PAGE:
“Now we have an agreement. There is an agreement, at least there's an agreement. But sometimes some things get out of line and can’t be controlled,” said Abu Ahmad Fadel Taha.

Palestinian leaders believe they can keep the peace but they admit they are worried.

You May Like

Ebola Death Toll Nears 5,000 as Virus Advances

West Africa bears heaviest burden; Mali toddler’s death raises new fears More

Jordan’s Role in Fighting IS Carries Domestic Risks

There are Western concerns Islamic State militants soon may unleash offensive in kingdom that could create upheaval - though nation has solid intel, grip on banking system More

Asian-Americans Enter Public Office in Record Numbers

A steady deepening engagement in local politics pays off for politicians like Chinese-American Judy Chu More

Featured Videos

Your JavaScript is turned off or you have an old version of Adobe's Flash Player. Get the latest Flash player.
After Decades of Pressure, Luxembourg Drops Bank Secrecy Rulesi
X
October 21, 2014 12:20 AM
European Union finance ministers have reached a breakthrough agreement that will make it more difficult for tax cheats to hide their money. The new legislation, which had been blocked for years by countries with a reputation as tax havens, was approved last week after Luxembourg and Austria agreed to lift their vetoes. But as Mil Arcega reports, it doesn’t mean tax cheats have run out of places to keep their money hidden.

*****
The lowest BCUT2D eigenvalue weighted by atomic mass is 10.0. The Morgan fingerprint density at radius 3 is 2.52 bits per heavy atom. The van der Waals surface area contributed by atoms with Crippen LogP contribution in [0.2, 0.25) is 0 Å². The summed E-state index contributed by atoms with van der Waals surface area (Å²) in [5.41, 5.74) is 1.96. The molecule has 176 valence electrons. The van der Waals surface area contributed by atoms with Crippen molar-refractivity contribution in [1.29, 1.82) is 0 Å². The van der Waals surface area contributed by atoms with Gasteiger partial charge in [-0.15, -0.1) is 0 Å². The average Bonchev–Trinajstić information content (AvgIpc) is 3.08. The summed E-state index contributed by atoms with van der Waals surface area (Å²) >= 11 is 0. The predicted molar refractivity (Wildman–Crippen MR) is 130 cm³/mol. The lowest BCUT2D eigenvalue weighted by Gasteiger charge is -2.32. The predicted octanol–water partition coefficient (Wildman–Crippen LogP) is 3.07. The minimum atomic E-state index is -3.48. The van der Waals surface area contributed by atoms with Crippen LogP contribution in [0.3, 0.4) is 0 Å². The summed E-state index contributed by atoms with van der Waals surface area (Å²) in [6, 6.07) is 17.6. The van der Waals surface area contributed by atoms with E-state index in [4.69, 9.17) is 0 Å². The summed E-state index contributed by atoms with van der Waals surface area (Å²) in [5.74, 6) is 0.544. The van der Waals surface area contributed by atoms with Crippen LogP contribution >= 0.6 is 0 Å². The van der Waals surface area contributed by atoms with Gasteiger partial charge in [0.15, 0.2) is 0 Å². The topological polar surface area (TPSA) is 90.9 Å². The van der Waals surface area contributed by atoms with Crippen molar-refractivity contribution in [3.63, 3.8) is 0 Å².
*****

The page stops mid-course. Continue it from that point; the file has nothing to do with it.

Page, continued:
Video

Video After Decades of Pressure, Luxembourg Drops Bank Secrecy Rules

European Union finance ministers have reached a breakthrough agreement that will make it more difficult for tax cheats to hide their money. The new legislation, which had been blocked for years by countries with a reputation as tax havens, was approved last week after Luxembourg and Austria agreed to lift their vetoes. But as Mil Arcega reports, it doesn’t mean tax cheats have run out of places to keep their money hidden.
Video

Video Kobani Refugees Welcome, Turkey Criticizes, US Airdrop

Residents of Kobani in northern Syria have welcomed the airdrop of weapons, ammunition and medicine to Kurdish militia who are resisting the seizure of their city by Islamic State militants. The Turkish government, however, has criticized the operation. VOA’s Scott Bobb reports from southeastern Turkey, across the border from Kobani.
Video

Video China Political Meeting Seeks to Improve Rule of Law

China’s communist leaders will host a top level political meeting this week, called the Fourth Plenum, and for the first time in the party’s history, rule of law will be a key item on the agenda. Analysts and Chinese media reports say the meetings could see the approval of long-awaited measures aimed at giving courts more independence and include steps to enhance an already aggressive and high-reaching anti-corruption drive. VOA’s Bill Ide has more from Beijing.
Video

Video US ‘Death Cafes’ Put Focus on the Finale

In contemporary America, death usually is a topic to be avoided. But the growing “death café” movement encourages people to discuss their fears and desires about their final moments. VOA’s Jerome Socolovsky reports.
Video

Video Ebola Orphanage Opens in Sierra Leone